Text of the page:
At the bottom of the mouth and extending from the floor is a group of muscles called the tongue. The top of the tongue is covered by tiny bumps that contain the tastebuds, called the papillae. Our tastebuds can sense sweetness, saltiness, sourness, and bitterness.
Salivary glands, as the name suggests, are glands that secrete saliva or spit. These glands can be found on the floor of the mouth, under the tongue, and the walls of the mouth. Saliva is useful in digesting. It moistens the mouth to make chewing and swallowing easier and contains enzymes that break down food as well.
Parts of a Tooth
Just like the mouth, the parts and types of teeth also show that tooth and mouth anatomy are strategic and functional for digestion and communication. As humans, we develop two sets of teeth. The first set of 20 deciduous teeth start developing before birth and start falling out around the age of 6. These teeth are also called baby, milk, primary, or temporary teeth. After this, a set of 32 permanent teeth grow in as secondary or adult teeth.
Types of Teeth
At the very front are the four incisors at the top and four at the bottom. Incisors are sharp teeth that often look very angular or square-like. Their purpose is to cut food through biting.
On either side of the incisors are sharp teeth called canines. They’re usually pointed and act as teeth that help pierce food better than the incisors with the upper ones being called cuspids or eyeteeth.
A bit further to the back are the premolars or the bicuspids that grind and mash food. There are four pairs of premolars situated on either side and of either jaw.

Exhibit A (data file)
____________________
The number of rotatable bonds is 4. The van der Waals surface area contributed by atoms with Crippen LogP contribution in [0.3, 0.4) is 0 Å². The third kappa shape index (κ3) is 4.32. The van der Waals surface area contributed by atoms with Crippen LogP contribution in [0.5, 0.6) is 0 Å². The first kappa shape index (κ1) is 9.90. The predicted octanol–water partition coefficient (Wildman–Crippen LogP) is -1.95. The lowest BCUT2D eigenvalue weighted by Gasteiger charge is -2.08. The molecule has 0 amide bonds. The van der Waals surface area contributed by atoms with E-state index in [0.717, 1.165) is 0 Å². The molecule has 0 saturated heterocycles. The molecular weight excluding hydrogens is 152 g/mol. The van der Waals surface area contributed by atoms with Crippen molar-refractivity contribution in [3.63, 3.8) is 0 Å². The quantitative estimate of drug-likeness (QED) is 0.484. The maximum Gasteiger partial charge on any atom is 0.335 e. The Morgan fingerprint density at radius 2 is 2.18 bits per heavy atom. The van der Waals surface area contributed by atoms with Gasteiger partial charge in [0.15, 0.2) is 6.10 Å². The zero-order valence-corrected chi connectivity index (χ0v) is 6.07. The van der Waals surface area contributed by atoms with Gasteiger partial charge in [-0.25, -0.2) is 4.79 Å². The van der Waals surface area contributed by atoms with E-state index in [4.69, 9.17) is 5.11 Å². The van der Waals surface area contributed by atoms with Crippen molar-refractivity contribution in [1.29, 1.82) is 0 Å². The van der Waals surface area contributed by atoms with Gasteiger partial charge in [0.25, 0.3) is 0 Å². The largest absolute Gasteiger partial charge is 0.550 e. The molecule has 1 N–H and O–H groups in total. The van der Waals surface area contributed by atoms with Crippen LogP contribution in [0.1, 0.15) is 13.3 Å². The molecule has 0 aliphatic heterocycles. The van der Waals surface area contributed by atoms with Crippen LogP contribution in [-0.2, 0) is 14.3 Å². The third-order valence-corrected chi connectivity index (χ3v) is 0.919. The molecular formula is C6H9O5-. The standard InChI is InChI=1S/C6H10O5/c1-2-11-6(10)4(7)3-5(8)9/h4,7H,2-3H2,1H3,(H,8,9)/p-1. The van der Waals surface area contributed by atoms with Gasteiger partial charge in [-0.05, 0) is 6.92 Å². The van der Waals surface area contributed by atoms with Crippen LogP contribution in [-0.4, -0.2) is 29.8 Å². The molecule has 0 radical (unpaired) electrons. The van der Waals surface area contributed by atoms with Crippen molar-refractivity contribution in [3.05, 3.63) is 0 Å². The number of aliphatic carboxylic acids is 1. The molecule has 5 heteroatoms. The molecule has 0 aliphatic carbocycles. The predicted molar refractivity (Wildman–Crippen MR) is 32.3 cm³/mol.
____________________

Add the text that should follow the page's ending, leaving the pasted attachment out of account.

Behind the premolars are 12 molars that come in threes. These are called the first, second, and third molars and what they do is chew food to even finer and smaller pieces. The third molars, sometimes called wisdom teeth, could be removed because they could crowd out other teeth and cause problems like pain or infection.
Regardless of their type, the parts of each tooth remain the same. Each tooth has an outer layer called the enamel, which is the hardest material in the body, to allow for the teeth to be strong enough to chew. The dentin is the layer that follows as you go inwards, this makes up the main part of the tooth and causes the yellowish tint of teeth.
Housed in the dentin is the pulp where the nerves and blood vessels of the tooth are located. This is usually where you feel “ngilo” or tooth sensitivity because the nerves and blood supply are part of the pulp. The pulp chamber is found in a bundle at the crown of your tooth and flows down into the root canal that is housed at the bottom part of the tooth and within your gums.
At the very bottom and housed in your gums is the root of each tooth which secures it firmly into the jaw. It’s covered by a layer of cementum, which is similar in material to the dentin because it’s as hard as bone.
Every part of your mouth and even each layer of your tooth is there to help you smile, speak, and eat well. By brushing, flossing, and visiting the dentist, you can take care of your mouth to make sure that the tooth and mouth anatomy work and serve their purpose to the fullest!
Learn more about Oral Health here.
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